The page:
Apple stock has a long upward ride ahead of it as well. Amazing how the Apple market cap has so completely eclipsed that of Microsoft these days...


18 posted on 05/19/2011 6:26:28 AM PDT by PreciousLiberty
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To: johncatl; rightwingextremist1776; Swordmaker; PA Engineer
Social engineering attacks have nothing to do with which operating system the user is on, they're an attack on the USER.

Anyone capable of making stupid snarky remarks ought to know that, rwe1776.

Trojans aren't viruses. Geez, some people...

Besides, this news was already posted and discussed in detail: http://www.freerepublic.com/focus/f-news/2721644/posts

19 posted on 05/19/2011 6:35:55 AM PDT by dayglored (Listen, strange women lying in ponds distributing swords is no basis for a system of government!)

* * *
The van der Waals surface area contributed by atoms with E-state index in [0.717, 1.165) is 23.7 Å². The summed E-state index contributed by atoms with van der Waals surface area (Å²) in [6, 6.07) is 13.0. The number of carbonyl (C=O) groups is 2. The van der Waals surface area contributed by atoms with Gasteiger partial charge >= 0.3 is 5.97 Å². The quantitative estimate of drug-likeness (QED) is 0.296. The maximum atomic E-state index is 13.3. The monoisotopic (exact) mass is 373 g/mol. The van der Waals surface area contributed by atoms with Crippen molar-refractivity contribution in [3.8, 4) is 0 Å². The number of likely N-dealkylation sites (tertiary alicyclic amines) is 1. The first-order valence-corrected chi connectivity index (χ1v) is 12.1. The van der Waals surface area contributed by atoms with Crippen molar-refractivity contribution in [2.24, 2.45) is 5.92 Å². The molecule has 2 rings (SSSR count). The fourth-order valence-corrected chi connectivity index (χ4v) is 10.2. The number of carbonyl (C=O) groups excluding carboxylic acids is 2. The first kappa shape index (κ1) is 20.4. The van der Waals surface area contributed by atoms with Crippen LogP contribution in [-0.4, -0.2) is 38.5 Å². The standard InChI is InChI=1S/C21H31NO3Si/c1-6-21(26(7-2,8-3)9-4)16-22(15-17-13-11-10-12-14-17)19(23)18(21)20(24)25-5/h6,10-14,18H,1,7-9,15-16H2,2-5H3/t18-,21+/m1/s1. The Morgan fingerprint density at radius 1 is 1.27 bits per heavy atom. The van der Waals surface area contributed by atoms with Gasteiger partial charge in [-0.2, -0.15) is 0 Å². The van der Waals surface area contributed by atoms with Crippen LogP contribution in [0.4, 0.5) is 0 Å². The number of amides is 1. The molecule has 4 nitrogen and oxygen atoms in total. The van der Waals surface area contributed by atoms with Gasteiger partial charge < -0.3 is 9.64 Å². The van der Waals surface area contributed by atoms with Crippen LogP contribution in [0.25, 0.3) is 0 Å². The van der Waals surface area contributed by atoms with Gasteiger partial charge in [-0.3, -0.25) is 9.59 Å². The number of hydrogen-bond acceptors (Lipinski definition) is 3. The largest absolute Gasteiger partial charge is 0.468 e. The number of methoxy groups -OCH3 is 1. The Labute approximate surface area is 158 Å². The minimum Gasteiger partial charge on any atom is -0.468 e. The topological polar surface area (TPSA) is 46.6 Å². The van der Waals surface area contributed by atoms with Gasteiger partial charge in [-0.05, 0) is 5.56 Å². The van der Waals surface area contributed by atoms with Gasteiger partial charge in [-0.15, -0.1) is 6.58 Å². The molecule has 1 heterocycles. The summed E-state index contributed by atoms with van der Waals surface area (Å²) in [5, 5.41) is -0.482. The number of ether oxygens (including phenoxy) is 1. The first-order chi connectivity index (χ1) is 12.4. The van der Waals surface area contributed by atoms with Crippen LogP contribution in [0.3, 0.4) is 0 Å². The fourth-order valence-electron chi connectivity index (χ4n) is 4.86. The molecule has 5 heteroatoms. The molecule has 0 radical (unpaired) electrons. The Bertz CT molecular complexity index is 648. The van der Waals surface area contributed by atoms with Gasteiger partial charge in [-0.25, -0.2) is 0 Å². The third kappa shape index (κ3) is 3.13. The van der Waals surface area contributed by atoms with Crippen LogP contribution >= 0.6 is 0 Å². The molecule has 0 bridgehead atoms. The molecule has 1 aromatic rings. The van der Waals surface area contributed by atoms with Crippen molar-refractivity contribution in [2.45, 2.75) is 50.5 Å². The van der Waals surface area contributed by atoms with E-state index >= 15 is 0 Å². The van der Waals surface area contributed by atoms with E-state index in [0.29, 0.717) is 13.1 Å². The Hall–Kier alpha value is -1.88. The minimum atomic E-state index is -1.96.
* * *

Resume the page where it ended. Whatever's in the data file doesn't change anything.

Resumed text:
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To: La Lydia
Boring. Second time this was posted; dangerous only if you are dumb enough to download and install it without checking it out first. Some PC people are so desperate for Mac users to start sharing their misery that they latch on to stories like this as if they were gospel.

I didn't see the first post but it looks like there are plenty of "dumb" Mac users just like the "dumb" PC Users. Social Engineering works no matter what the platform.

Ed has posted three stories on this, and between the Forums and the other information, this is real enough for those affected.

Posting this doesn't mean that I am anti-Mac. You do what you want and think what you will.